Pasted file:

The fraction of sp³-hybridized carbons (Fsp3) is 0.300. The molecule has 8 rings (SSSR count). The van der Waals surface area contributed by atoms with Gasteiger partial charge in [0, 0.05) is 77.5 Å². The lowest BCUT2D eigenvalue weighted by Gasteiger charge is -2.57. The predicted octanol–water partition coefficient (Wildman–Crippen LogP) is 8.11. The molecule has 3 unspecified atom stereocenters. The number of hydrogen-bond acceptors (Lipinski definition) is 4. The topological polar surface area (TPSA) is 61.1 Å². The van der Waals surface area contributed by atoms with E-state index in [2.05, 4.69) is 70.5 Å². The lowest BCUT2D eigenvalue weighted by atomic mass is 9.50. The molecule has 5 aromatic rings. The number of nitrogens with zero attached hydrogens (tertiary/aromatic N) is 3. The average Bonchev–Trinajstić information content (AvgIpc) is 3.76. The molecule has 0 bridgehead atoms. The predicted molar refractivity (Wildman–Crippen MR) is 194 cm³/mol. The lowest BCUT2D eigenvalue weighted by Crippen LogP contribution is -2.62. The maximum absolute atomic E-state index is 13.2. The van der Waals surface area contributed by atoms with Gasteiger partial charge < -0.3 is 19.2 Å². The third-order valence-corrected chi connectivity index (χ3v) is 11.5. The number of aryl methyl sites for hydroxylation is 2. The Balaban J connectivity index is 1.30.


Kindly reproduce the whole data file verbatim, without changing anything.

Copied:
The fraction of sp³-hybridized carbons (Fsp3) is 0.300. The molecule has 8 rings (SSSR count). The van der Waals surface area contributed by atoms with Gasteiger partial charge in [0, 0.05) is 77.5 Å². The lowest BCUT2D eigenvalue weighted by Gasteiger charge is -2.57. The predicted octanol–water partition coefficient (Wildman–Crippen LogP) is 8.11. The molecule has 3 unspecified atom stereocenters. The number of hydrogen-bond acceptors (Lipinski definition) is 4. The topological polar surface area (TPSA) is 61.1 Å². The van der Waals surface area contributed by atoms with E-state index in [2.05, 4.69) is 70.5 Å². The lowest BCUT2D eigenvalue weighted by atomic mass is 9.50. The molecule has 5 aromatic rings. The number of nitrogens with zero attached hydrogens (tertiary/aromatic N) is 3. The average Bonchev–Trinajstić information content (AvgIpc) is 3.76. The molecule has 0 bridgehead atoms. The predicted molar refractivity (Wildman–Crippen MR) is 194 cm³/mol. The lowest BCUT2D eigenvalue weighted by Crippen LogP contribution is -2.62. The maximum absolute atomic E-state index is 13.2. The van der Waals surface area contributed by atoms with Gasteiger partial charge < -0.3 is 19.2 Å². The third-order valence-corrected chi connectivity index (χ3v) is 11.5. The number of aryl methyl sites for hydroxylation is 2. The Balaban J connectivity index is 1.30.